The Bush administration strongly supported Uribe for leading an offensive that disrupted a once-surging Marxist guerrilla movement here. Analysts say the Obama administration is expected to continue support for this strategic ally, which is important to the United States because of Uribe's commitment to its war on drugs. So far this decade, the United States has provided nearly $7 billion in mostly military and anti-drug aid.
As Uribe lobbies Washington for a free trade agreement, held up so far because of Democratic concerns over human rights abuses, he makes the case that his twin policies of fostering a healthy business climate and fighting armed groups have improved the lives of ordinary Colombians.
"In building confidence in Colombia, our work is focused on three pillars: security, investor confidence and social policies," Uribe said in a recent speech. "In these years, there is more security, and there has been more investment."
Here, inside Cartagena's ramparts and along an adjacent stretch of luxury seaside high-rises, it is easy to see signs of that investment and feel the optimism that has come with it.
Churches and houses that were falling apart have been renovated. Boutique hotels have replaced backpacker dives. The number of cruise ship passengers arriving in Cartagena has grown five-fold since 2003. And six times as many hotel rooms will be added this year as were added in 2008.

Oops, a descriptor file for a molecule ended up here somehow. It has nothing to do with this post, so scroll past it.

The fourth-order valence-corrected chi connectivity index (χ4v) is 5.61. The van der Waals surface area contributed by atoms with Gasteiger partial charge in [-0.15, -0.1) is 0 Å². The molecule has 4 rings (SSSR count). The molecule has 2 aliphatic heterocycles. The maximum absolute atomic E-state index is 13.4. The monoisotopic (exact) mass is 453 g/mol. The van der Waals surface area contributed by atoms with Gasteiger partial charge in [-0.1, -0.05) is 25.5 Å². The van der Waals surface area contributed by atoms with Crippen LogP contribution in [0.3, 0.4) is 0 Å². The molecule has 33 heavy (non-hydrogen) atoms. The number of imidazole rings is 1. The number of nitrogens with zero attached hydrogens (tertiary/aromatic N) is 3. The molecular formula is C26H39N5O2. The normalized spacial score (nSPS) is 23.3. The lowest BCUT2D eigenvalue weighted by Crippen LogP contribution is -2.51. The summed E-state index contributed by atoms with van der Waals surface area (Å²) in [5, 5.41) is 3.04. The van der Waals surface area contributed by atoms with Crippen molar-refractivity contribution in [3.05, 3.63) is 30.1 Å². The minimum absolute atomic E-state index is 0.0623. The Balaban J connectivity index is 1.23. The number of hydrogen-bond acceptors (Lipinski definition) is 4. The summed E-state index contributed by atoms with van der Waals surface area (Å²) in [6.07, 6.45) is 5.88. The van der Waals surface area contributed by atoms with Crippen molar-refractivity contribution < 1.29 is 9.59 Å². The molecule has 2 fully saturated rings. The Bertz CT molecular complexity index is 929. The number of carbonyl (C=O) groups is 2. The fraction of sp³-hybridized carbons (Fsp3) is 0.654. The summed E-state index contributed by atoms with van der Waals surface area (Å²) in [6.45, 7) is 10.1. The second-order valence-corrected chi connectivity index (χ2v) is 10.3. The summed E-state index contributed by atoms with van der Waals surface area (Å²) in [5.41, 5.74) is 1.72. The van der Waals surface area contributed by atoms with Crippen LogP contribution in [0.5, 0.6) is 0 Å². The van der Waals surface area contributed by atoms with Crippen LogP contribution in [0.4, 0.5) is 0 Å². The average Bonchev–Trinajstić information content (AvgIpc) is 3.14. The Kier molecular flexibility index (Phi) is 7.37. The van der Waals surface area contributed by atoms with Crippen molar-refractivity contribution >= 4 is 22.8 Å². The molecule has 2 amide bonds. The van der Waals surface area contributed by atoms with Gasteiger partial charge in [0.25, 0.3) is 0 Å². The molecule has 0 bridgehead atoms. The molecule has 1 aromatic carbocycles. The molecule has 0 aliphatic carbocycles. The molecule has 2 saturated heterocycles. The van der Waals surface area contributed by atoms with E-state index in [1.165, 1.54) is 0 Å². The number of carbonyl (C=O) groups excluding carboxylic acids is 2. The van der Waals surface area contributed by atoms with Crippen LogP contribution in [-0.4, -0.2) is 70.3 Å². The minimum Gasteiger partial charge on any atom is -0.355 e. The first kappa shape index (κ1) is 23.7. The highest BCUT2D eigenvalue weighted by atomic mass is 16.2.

Spazio Urbano, a company that builds luxury apartments and remodels fading architectural jewels, is among the winners in the new Colombia. Its brochure declares, "The hour has come to invest in Colombia." And fortunately for Spazio Urbano, many are heeding the call, paying million-dollar sums for apartments in the old city.
Strolling through a 4,300-square-foot apartment, part of a former convent next to the residence of Colombia's Nobel laureate in literature, Gabriel García Márquez, a Spazio sales rep shows off the ocean views and sealed-coral floors that have attracted buyers from as far away as Paris and New York.
"The foreigners love Cartagena because the prices are good, it is a good time to invest, and also because we have a very safe city right now," Vicky Dunoyer said. "Our president is doing a good job, and that's helping us with the guerrillas and everything."
Featured in government-funded commercials broadcast internationally, Cartagena has attracted visitors such as Juan Lopez, a retired postal worker from California. After a tour of the city's Inquisition Museum, Lopez explained his fascination with Cartagena's rich history, which includes Francis Drake's failed invasion, cholera epidemics and pirate attacks. He was also surprised to see a vibrant modern side to Cartagena.